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Kenya’s standards bureau did not warn against newspapers using cancerous printing ink. Ignore fake notice and images circulating on social media

IN SHORT: A notice seemingly published by Kenya’s standards bureau is circulating online. It warns readers that certain Kenyan newspapers are using cancerous printing ink. But it is fake.

A notice, apparently from the Kenya Bureau of Standards (KEBS), warns that certain newspapers are using ink linked to cases of cancer.

“KEBS issues an immediate directive and recommendation to the public to be on high alert and avoid using said newspapers for wrapping food and in other cases using it as toilet paper,” reads the notice. 

Nation Media Group (NMG) and Standard Group are the two Kenyan media houses that the notice warns Kenyans about.

KEBS is a government agency responsible for governing and maintaining the standards and practices of measurement in Kenya.

On 30 January 2024, after a seven-month investigation, NMG published an exposé which revealed the difficulties Kenyans face when trying to access government services across the country.

On 9 February, NMG published an opinion piece in response to what it described as a coordinated online attack against the media house. It said the hashtag #RIPNationMedia was being used to criticise the media house in an ongoing operation.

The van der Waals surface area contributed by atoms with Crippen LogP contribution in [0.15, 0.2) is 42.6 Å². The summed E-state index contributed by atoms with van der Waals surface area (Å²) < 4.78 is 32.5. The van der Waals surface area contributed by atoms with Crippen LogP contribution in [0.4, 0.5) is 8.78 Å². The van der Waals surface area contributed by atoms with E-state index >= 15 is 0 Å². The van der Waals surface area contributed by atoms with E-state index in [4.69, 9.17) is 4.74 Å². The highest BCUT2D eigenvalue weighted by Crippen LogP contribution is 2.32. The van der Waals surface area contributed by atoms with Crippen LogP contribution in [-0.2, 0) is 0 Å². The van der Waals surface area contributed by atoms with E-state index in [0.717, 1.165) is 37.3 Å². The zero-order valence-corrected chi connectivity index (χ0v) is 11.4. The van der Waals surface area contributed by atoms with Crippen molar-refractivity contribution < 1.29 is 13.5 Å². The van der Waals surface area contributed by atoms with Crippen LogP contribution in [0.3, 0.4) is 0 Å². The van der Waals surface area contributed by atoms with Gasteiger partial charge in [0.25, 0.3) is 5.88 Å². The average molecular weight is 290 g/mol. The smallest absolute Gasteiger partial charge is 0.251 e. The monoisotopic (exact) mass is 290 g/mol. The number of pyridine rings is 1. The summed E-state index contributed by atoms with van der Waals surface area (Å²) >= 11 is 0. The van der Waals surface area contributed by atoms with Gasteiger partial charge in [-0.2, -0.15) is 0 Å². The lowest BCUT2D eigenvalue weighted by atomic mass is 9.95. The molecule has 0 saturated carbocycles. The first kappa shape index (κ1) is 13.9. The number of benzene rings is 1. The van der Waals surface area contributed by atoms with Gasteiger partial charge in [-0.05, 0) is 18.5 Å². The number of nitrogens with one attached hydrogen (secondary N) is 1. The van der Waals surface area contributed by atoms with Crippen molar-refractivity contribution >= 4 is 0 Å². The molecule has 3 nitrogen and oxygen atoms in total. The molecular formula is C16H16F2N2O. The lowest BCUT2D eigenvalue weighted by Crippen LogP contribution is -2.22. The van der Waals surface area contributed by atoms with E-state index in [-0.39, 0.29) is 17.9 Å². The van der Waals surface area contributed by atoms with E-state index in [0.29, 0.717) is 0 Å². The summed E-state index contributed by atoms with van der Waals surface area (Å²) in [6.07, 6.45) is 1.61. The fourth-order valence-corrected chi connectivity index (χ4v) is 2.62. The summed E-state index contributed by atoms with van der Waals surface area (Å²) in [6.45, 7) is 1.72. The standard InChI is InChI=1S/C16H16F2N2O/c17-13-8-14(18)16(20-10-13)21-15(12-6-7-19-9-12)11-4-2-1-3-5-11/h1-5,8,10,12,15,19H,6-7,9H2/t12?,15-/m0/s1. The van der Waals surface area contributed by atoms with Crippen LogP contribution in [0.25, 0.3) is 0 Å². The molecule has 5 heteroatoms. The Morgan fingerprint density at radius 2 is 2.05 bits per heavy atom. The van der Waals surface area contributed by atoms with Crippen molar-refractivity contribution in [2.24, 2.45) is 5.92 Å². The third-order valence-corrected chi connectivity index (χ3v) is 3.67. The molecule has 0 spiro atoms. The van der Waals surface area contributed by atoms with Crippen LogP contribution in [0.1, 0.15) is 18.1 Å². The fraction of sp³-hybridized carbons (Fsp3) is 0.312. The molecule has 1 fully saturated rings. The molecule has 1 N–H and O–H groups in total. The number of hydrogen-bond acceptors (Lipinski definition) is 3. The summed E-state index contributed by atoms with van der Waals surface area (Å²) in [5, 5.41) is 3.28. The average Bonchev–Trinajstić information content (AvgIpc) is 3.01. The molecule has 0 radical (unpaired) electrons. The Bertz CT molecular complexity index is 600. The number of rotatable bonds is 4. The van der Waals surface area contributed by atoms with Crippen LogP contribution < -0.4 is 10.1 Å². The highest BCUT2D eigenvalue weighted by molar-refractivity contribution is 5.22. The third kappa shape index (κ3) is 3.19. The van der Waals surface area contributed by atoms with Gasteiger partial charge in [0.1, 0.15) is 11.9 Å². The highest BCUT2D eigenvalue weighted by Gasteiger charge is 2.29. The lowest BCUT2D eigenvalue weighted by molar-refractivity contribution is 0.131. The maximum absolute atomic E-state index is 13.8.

The notice has also been posted here, here, here, here, here, here, here and here. Images with a similar message have also been posted on Facebook here, here and here, and on X (formerly Twitter) here, here, here, here, here, here, here, here and here. On both platforms, the images were captioned with the hashtags #RIPNationMedia and #WhatIsNationHiding.

But did the bureau really publish the notice cautioning against buying newspapers from NMG and Standard Group? We checked.


Notice is fake 

An online search revealed that no reputable media house had reported on the circulating notice, which would have been the case if it were real. Another red flag is that the notice was not published on any of KEBS's official communication platforms, such as its website or social media pages.

On 6 February KEBS posted the circulating notice on its official Facebook account with the word “fake” printed in red across it.

“This Notice is ‘FAKE’ and has not originated from the Kenya Bureau of Standards,” reads the post.

Media houses such as Citizen TV Kenya and K24 TV also flagged the circulating images as fake.

“Another day, another fake poster. Kindly disregard this message purporting to be from us. Thank You,” reads a post from Citizen TV Kenya.

“Fake News Alert: We would like to inform the public that the following publication is fake and did not originate from People Daily,” reads a post on Facebook from K24 TV.

The circulating notice and images are fake and should be ignored.

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